Mold removal is a three-step process. First, it includes the mold assessment phase to document the problem through an inspection as well as mold testing to assess the degree of mold contamination; second. the mold remediation phase to fix the problem; and, finally the post-remediation phase which insures that the mold remediation has been performed properly and the air quality is within the normal range.
Mold Assessment Phase
The mold inspector tests the walls in problematic area with a moisture meter to determine the level of moisture, he notes the relative humidity (RH) of the air, documents the problem, and takes pictures. After completing his mold inspection, the inspector makes recommendations regarding mold samples.
Based on the problem, he will recommend collecting various mold samples which he will be sent to an independent accredited laboratory. Samples can include:
- Air samples to test the ambient air for mold spores with one outside as a control.
- Wall or ceiling cavity sample(s) if walls or ceiling are suspected of having mold growth.
- Surface samples to collect mold-like substances.
- Carpet samples.
- Bulk samples – a piece of drywall, carpet strip, etc.
The Mold Assessment Report should include as a minimum:
- A description of the mold contaminated location, and pictures.
- The relative humidity of the air.
- The moisture content in walls if higher than normal.
- The laboratory results as well as the mold inspector’s interpretation of the results.
- The source of water intrusion/leaks/moisture if known. If the mold inspector is unable to find the origin of the problem, the inspector will recommend hiring an expert, such as a building engineer, a roofing company, or any other expert. He will stress that repairs be made prior to mold remediation.
- Recommendations – a detailed mold remediation protocol that describes the scope of the work to be performed, and how to remove the contaminated area safely.
NOTE – The mold remediation protocol may be included in the assessment report or may not, depending on the extent and complexity of the problem. It can be a single page or twenty pages, or more.
The Mold Remediation Phase
Mold remediation, also called mold mitigation or abatement, involves the physical removal of the infested medium in a safe manner for the workers and occupants.
During this process mold will be disturbed and millions of spores will become airborne. It is thus essential that proper precautions be taken beforehand to protect the workers and the occupants, as well as setting up containment to prevent the mold spores contaminating adjacent areas.
Containment is the process of isolating a mold-contaminated area with polyethylene sheeting to prevent spores from spreading to the rest of the home or building. The containment area is kept under “negative pressure” so that the mold spores floating in the air will be drawn into the work area and be picked up and removed by the air scrubber. There can be full containment involving the entire room, or partial containment involving part of a room. The size and extent of mold contamination will dictate the type of containment.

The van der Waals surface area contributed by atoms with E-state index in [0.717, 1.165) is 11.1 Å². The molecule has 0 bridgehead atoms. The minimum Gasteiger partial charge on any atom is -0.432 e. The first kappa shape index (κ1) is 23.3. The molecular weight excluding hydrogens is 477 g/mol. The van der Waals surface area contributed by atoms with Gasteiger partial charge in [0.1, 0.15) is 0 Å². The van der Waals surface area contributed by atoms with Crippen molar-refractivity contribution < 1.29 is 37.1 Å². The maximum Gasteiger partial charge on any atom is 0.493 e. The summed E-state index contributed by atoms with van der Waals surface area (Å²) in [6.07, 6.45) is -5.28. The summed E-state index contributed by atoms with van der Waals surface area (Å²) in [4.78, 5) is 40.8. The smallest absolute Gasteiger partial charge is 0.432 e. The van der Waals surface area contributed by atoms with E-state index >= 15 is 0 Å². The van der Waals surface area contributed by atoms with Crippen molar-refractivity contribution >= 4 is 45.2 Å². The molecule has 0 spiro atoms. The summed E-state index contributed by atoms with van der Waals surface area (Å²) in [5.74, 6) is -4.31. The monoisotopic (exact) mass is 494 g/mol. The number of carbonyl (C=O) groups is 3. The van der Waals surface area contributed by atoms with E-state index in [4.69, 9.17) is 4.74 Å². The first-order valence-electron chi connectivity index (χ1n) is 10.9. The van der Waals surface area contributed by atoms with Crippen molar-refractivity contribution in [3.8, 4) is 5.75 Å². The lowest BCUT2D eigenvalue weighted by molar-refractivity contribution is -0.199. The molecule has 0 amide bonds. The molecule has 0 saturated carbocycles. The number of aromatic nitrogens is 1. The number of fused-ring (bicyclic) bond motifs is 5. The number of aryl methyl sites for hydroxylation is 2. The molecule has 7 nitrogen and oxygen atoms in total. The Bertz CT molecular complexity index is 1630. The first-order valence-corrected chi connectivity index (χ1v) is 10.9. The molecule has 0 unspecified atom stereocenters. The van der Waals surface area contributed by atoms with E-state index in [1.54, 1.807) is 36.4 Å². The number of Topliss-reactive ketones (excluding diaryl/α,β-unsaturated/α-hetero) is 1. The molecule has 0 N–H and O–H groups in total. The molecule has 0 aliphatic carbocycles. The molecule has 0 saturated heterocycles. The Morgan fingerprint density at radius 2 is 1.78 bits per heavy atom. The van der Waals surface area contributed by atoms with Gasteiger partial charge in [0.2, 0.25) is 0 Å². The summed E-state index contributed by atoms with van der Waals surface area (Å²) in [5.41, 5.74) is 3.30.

The mold remediation includes removing the contaminated sheetrock, sanding the contaminated wood or replacing it, or soda or dry ice blasting large contaminated areas to remove any embedded mold and hyphae, and disposing of the infested materials safely.
Post Remediation Testing
Post-remediation testing, also known as a clearance test, insures that the mold remediation has been performed properly, as evidenced by laboratory results. This testing is performed after the remediation is completed, but before the containment is removed and before any reconstruction takes place, such as installing new drywall.
The testing is carried out inside the containment area while the containment is still intact, and at least one air sample, preferably two are collected to be compared to one outside sample. It is best that the clearance test be performed by the same company that performed the original testing. This will ensure that the same methodology is followed – the same volume of air collected, the same brand of spore traps employed, and the services of the same laboratory utilized. This will provide greater accuracy when comparing the levels of mold spores before and after remediation.
Once the mold inspector receives the laboratory results indicating that the air quality inside the containment is normal compared to the outside sample, the mold inspector issues “air clearance,” which means that the remediation was performed properly. In the event the laboratory results still shows a problem, the inspector recommends that additional remediation is performed.
NOTE OF CAUTION – The process of mold removal involves two separate professional companies. The mold assessment and post-remediation should be performed by a mold assessment company, while the mold remediation should be perform by a mold remediation company. This is to avoid a potential conflict of interest.